Encryption at rest and encryption in transit for HIPAA compliance are not easy questions to answer

Given the number of breaches we’ve seen this Summer at healthcare institutions, I’ve just spent a ton of time recently on several engineering engagements looking at “HIPAA compliant” encryption (HIPAA compliance is in quotes since it’s generally meaningless). Since I’ve heard a number of developers say “we’re HIPAA compliant because we encrypt our data” I wanted to take a moment to unbundle that statement and make sure we all understand what that means. ...

The causes of digital patient privacy loss in EHRs and other health IT systems

This past Friday I was invited by the Patient Privacy Rights (PPR) Foundation to lead a discussion about privacy and EHRs. The discussion, entitled “Fact vs. Fiction: Best Privacy Practices for EHRs in the Cloud,” addressed patient privacy concerns and potential solutions for doctors working with EHRs. While we are all somewhat disturbed by the slow erosion of privacy in all aspects of our digital lives, the rather rapid loss of patient privacy around health data is especially unnerving because healthcare is so near and dear to us all. ...

Protect yourself from Shadow IT, embrace “good enough for HIPAA” secure cloud services like Box and Skydrive

It’s a common misconception that if executives at hospitals or practices don’t have time to deliver sophisticated IT solutions to their users that users will just wait patiently and hope that solutions will arrive someday. However, there is a larger Shadow IT movement in many clinical settings than senior executives are willing to admit. Given the wealth of cloud offerings available, many of which have better security in the cloud than some on-premises “clinical” solutions, Shadow IT is growing and will cause more problems in the future as we try to reign it in. ...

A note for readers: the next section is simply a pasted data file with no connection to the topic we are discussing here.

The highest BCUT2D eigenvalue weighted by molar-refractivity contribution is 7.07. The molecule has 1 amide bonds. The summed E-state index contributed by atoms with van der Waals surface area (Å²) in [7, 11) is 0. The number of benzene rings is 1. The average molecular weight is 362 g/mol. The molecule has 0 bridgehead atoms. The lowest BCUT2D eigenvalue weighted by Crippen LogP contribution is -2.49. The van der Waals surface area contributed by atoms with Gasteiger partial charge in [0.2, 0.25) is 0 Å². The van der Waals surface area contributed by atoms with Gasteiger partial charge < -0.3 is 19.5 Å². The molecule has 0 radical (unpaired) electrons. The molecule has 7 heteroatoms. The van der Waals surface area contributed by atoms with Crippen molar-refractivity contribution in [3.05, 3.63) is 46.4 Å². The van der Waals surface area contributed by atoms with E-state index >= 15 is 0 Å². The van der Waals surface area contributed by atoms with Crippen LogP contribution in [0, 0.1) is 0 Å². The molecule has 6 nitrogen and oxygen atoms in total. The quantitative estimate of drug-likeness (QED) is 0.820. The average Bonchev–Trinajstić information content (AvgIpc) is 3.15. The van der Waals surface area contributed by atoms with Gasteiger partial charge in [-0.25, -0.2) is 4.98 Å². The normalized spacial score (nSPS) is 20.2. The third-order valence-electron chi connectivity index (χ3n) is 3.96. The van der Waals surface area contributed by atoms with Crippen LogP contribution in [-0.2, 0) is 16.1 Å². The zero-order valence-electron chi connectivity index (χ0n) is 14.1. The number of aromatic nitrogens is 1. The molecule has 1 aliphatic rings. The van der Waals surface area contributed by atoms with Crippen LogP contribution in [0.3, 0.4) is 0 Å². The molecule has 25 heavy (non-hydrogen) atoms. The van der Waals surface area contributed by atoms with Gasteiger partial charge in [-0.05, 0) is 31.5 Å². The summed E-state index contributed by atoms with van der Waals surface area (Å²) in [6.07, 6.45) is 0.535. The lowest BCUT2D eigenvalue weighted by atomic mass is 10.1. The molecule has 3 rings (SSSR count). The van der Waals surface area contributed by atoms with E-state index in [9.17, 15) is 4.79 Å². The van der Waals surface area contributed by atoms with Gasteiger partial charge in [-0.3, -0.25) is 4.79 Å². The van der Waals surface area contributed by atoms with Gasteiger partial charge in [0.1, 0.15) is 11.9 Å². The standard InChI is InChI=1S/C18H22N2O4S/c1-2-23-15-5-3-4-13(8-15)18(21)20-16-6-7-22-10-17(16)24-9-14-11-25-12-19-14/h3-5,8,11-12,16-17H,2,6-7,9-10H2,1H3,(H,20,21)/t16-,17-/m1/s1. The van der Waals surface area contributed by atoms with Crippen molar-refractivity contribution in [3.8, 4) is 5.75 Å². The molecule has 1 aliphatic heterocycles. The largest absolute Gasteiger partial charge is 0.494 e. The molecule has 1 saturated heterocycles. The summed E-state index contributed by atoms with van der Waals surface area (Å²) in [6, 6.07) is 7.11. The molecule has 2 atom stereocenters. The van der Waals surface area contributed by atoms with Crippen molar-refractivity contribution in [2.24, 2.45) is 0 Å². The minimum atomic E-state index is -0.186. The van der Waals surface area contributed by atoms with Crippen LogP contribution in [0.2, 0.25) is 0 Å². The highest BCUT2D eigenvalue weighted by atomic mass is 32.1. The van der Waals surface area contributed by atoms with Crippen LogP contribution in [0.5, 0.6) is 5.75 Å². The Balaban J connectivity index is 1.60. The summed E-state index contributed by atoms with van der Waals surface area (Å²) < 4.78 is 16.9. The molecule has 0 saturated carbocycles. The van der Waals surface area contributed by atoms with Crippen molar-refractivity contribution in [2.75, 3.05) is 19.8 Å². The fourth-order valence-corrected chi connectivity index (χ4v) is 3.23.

Join me in San Francisco on Monday where I’m talking about Using Android in Safety-Critical Medical Device Platforms

The Linux Foundation has invited me to speak about how to use Android in Medical Devices on Monday, February 14 at the Android Builders Summit. If you’ll be at the Summit or are in the San Francisco area and would like to meetup at or near the event, please reach out to me via speaking@shahidshah.com. Here’s the abstract of my talk on Monday: FDA regulated medical devices are considered safety-critical systems due to their ability to affect patient lives. ...

I’m speaking at NIH Clinical Center on Why Meaningful Use (MU) and EHRs are Insufficient for Evidence Based Medicine (EBM) and Comparative Effectiveness Research (CER)

If you’re in the DC area near NIH please join me tomorrow as I lead a discussion on why MU is insufficient for EBM and CER. Here are the details: When:  3:30 – 5:00 PM, Thursday, February 9, 2012 Where:  NIH Clinical Center (Building 10 North), Hatfield Room 2-3330 Abstract: Comparative Effectiveness Research (CER), which is being rechristened “Patient-Centered Outcomes Research” (PCOR), is all about using clinical outcomes research comparing different interventions and strategies to prevent, diagnose, treat and monitor health conditions. ...

Healthcare Cloud definitions should be based on NIST’s definitions

As most of my regular readers know, I work as a technology strategy advisor for several different government agencies; in that role I get to spend quality time with folks from NIST (the National Institute of Standards and Technology), what I consider one of the government’s most prominent think tanks. They’re doing yeoman’s work trying to get the massive federal government’s different agencies working in common directions and the technology folks I’ve met seem cognizant of the influence (good and bad) they have; they seem to try to wield that power as carefully as they know how. ...